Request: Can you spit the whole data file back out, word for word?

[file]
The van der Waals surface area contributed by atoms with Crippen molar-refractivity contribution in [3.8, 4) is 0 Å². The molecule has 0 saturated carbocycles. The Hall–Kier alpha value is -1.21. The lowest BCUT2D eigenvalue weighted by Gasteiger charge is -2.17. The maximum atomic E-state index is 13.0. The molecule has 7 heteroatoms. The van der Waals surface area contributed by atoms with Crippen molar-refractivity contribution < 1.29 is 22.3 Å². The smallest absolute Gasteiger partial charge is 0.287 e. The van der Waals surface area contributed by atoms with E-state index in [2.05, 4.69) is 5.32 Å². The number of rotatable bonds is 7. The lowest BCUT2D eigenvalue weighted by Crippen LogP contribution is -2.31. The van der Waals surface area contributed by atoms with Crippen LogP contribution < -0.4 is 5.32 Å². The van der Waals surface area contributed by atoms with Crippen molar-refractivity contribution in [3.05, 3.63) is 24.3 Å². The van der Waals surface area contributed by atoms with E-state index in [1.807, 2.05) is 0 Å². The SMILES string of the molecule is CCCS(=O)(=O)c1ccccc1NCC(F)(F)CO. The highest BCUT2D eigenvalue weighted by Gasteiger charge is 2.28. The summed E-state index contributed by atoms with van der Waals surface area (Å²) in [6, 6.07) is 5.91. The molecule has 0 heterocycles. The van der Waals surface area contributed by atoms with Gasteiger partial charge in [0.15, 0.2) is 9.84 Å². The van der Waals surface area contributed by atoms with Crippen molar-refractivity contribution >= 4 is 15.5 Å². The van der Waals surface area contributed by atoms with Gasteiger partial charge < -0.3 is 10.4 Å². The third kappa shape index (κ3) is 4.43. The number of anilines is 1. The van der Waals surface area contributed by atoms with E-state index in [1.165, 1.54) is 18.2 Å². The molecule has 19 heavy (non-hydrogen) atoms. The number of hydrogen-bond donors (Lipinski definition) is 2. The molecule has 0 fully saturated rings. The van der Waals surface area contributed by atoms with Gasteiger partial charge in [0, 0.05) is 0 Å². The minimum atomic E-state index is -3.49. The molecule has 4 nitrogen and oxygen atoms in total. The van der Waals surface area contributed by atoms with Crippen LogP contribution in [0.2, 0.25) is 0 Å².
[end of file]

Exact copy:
The van der Waals surface area contributed by atoms with Crippen molar-refractivity contribution in [3.8, 4) is 0 Å². The molecule has 0 saturated carbocycles. The Hall–Kier alpha value is -1.21. The lowest BCUT2D eigenvalue weighted by Gasteiger charge is -2.17. The maximum atomic E-state index is 13.0. The molecule has 7 heteroatoms. The van der Waals surface area contributed by atoms with Crippen molar-refractivity contribution < 1.29 is 22.3 Å². The smallest absolute Gasteiger partial charge is 0.287 e. The van der Waals surface area contributed by atoms with E-state index in [2.05, 4.69) is 5.32 Å². The number of rotatable bonds is 7. The lowest BCUT2D eigenvalue weighted by Crippen LogP contribution is -2.31. The van der Waals surface area contributed by atoms with Crippen LogP contribution < -0.4 is 5.32 Å². The van der Waals surface area contributed by atoms with Crippen molar-refractivity contribution in [3.05, 3.63) is 24.3 Å². The van der Waals surface area contributed by atoms with E-state index in [1.807, 2.05) is 0 Å². The SMILES string of the molecule is CCCS(=O)(=O)c1ccccc1NCC(F)(F)CO. The highest BCUT2D eigenvalue weighted by Gasteiger charge is 2.28. The summed E-state index contributed by atoms with van der Waals surface area (Å²) in [6, 6.07) is 5.91. The molecule has 0 heterocycles. The van der Waals surface area contributed by atoms with Gasteiger partial charge in [0.15, 0.2) is 9.84 Å². The van der Waals surface area contributed by atoms with Crippen molar-refractivity contribution >= 4 is 15.5 Å². The van der Waals surface area contributed by atoms with Gasteiger partial charge < -0.3 is 10.4 Å². The third kappa shape index (κ3) is 4.43. The number of anilines is 1. The van der Waals surface area contributed by atoms with E-state index in [1.165, 1.54) is 18.2 Å². The molecule has 19 heavy (non-hydrogen) atoms. The number of hydrogen-bond donors (Lipinski definition) is 2. The molecule has 0 fully saturated rings. The van der Waals surface area contributed by atoms with Gasteiger partial charge in [0, 0.05) is 0 Å². The minimum atomic E-state index is -3.49. The molecule has 4 nitrogen and oxygen atoms in total. The van der Waals surface area contributed by atoms with Crippen LogP contribution in [0.2, 0.25) is 0 Å².